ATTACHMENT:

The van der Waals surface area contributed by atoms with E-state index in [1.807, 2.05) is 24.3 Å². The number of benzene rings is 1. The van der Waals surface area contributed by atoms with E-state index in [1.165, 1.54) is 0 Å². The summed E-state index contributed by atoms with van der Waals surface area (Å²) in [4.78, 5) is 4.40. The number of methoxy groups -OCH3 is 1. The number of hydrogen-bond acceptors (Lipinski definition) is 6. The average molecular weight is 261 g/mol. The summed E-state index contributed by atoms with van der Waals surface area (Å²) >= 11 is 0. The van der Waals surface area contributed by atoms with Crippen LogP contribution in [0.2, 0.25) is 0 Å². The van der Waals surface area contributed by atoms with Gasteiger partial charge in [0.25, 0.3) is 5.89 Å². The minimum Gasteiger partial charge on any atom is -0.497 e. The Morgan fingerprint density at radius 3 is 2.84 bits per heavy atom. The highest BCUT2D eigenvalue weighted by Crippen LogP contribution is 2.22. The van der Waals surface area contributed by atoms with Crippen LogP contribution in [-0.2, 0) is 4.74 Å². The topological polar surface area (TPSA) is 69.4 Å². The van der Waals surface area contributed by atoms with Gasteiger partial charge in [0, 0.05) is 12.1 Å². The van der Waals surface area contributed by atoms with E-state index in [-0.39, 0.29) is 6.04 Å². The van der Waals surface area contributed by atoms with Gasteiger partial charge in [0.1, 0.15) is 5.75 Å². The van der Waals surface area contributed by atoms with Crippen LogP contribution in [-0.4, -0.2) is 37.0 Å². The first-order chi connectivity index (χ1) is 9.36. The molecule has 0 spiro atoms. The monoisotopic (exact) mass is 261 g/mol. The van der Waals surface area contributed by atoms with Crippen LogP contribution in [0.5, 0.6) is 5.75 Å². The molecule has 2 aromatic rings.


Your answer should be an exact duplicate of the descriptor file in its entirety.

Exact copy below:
The van der Waals surface area contributed by atoms with E-state index in [1.807, 2.05) is 24.3 Å². The number of benzene rings is 1. The van der Waals surface area contributed by atoms with E-state index in [1.165, 1.54) is 0 Å². The summed E-state index contributed by atoms with van der Waals surface area (Å²) in [4.78, 5) is 4.40. The number of methoxy groups -OCH3 is 1. The number of hydrogen-bond acceptors (Lipinski definition) is 6. The average molecular weight is 261 g/mol. The summed E-state index contributed by atoms with van der Waals surface area (Å²) >= 11 is 0. The van der Waals surface area contributed by atoms with Crippen LogP contribution in [0.2, 0.25) is 0 Å². The van der Waals surface area contributed by atoms with Gasteiger partial charge in [0.25, 0.3) is 5.89 Å². The minimum Gasteiger partial charge on any atom is -0.497 e. The Morgan fingerprint density at radius 3 is 2.84 bits per heavy atom. The highest BCUT2D eigenvalue weighted by Crippen LogP contribution is 2.22. The van der Waals surface area contributed by atoms with Crippen LogP contribution in [-0.2, 0) is 4.74 Å². The topological polar surface area (TPSA) is 69.4 Å². The van der Waals surface area contributed by atoms with Gasteiger partial charge in [0, 0.05) is 12.1 Å². The van der Waals surface area contributed by atoms with E-state index in [-0.39, 0.29) is 6.04 Å². The van der Waals surface area contributed by atoms with Gasteiger partial charge in [0.1, 0.15) is 5.75 Å². The van der Waals surface area contributed by atoms with Crippen LogP contribution in [-0.4, -0.2) is 37.0 Å². The first-order chi connectivity index (χ1) is 9.36. The molecule has 0 spiro atoms. The monoisotopic (exact) mass is 261 g/mol. The van der Waals surface area contributed by atoms with Crippen LogP contribution in [0.5, 0.6) is 5.75 Å². The molecule has 2 aromatic rings.